Lenders receive two types of federal subsidy payments on loans made to qualified borrowers. First, the Department of Education ("the Department") pays the holder of a qualifying loan the interest that accrues on the loan during specified periods. 20 U.S.C. § 1078(a). Second, the Department pays the holder, for the life of a qualifying loan, an additional subsidy, called a special allowance. 20 U.S.C. § 1087-1(b)(2). Pursuant to governing FFEL Program regulations, lenders must satisfy certain due diligence requirements with regard to the making, disbursing, servicing and collecting of student loans. See 34 C.F.R. §§ 682.206-208, 682.411. Loan-making duties, in particular, entail "processing the loan application and other required forms, approving the borrower for a loan, determining the loan amount, explaining to the borrower his or her rights and responsibilities under the loan, and completing and having the borrower sign the promissory note." 34 C.F.R. § 682.206(a).
If a borrower defaults in repaying her loan, her guaranty agency pays the holder of the loan pursuant to its guaranty commitment. The holder may be either the original lender or another eligible financial institution to whom the loan has been properly assigned. 34 C.F.R. § 682.401(b)(9). Pursuant to § 428(c) of the HEA, the Department may enter into reinsurance agreements with qualifying guaranty agencies to reimburse them between 80% and 100% of losses incurred in honoring default claims on qualifying loans. 20 U.S.C. § 1078(c). Guaranty agencies have a continuing obligation to pursue collection activities even after the Secretary pays reinsurance claims. 34 C.F.R. § 682.410(b)(6).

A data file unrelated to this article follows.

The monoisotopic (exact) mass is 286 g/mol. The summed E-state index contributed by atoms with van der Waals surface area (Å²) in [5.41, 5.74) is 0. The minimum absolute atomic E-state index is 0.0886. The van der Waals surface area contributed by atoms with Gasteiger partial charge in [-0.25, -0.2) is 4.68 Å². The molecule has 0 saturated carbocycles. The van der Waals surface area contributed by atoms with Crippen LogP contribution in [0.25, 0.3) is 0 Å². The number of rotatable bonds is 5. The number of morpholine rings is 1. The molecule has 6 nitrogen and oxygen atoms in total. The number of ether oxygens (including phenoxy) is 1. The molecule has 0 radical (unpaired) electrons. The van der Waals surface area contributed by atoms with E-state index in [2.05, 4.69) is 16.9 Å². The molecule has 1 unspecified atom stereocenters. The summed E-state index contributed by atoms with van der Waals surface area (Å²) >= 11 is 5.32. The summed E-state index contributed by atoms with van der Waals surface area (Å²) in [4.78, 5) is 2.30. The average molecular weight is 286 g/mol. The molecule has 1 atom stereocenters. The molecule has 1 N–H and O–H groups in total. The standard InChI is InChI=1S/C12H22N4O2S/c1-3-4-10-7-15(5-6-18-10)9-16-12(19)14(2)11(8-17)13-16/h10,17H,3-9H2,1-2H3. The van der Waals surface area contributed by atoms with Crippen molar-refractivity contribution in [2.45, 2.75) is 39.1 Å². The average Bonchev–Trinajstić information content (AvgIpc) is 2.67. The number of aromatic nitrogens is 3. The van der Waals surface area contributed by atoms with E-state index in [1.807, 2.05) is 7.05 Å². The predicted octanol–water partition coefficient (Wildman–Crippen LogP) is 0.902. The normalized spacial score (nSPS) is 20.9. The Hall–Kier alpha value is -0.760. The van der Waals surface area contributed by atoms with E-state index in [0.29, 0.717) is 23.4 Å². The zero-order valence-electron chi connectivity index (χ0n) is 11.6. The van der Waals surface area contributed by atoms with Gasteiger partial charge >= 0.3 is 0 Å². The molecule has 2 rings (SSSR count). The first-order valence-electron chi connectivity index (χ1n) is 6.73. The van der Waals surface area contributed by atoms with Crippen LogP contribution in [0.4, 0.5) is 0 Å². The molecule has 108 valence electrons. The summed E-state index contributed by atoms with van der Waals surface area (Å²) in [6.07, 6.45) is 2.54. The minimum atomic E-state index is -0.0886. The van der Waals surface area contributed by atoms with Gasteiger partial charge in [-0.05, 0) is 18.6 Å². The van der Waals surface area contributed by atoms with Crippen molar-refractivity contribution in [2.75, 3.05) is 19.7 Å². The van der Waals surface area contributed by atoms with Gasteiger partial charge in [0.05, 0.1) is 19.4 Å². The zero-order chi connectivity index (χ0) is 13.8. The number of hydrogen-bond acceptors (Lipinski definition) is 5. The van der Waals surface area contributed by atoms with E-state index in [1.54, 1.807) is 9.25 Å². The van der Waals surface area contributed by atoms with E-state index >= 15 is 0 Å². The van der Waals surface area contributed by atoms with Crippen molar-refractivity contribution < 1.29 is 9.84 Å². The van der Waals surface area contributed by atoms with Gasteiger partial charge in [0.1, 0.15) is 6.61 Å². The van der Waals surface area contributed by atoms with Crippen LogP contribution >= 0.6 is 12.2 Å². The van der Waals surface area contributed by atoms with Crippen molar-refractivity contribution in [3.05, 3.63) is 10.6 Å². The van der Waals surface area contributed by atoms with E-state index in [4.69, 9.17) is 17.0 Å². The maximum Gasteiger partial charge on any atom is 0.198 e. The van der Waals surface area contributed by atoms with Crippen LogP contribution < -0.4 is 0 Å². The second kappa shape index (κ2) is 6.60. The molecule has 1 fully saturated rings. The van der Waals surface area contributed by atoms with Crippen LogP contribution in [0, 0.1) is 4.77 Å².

Federal benefits under the FFEL Program are available only on loans made to students attending "eligible institutions," as defined in 20 U.S.C. § 1085(a). Participating schools are required to perform a number of tasks before students attending such institutions may receive federally reinsured loans. As a preliminary matter, a school must provide a student with information regarding financial aid. 20 U.S.C. §§ 1092, 1094(a)(9); see also 34 C.F.R. § 668.41. For example, the school must describe and explain to the student the requisite procedures and forms for applying for federal financial assistance. 20 U.S.C. § 1092(a)(1)(A) - (C); see also 34 ...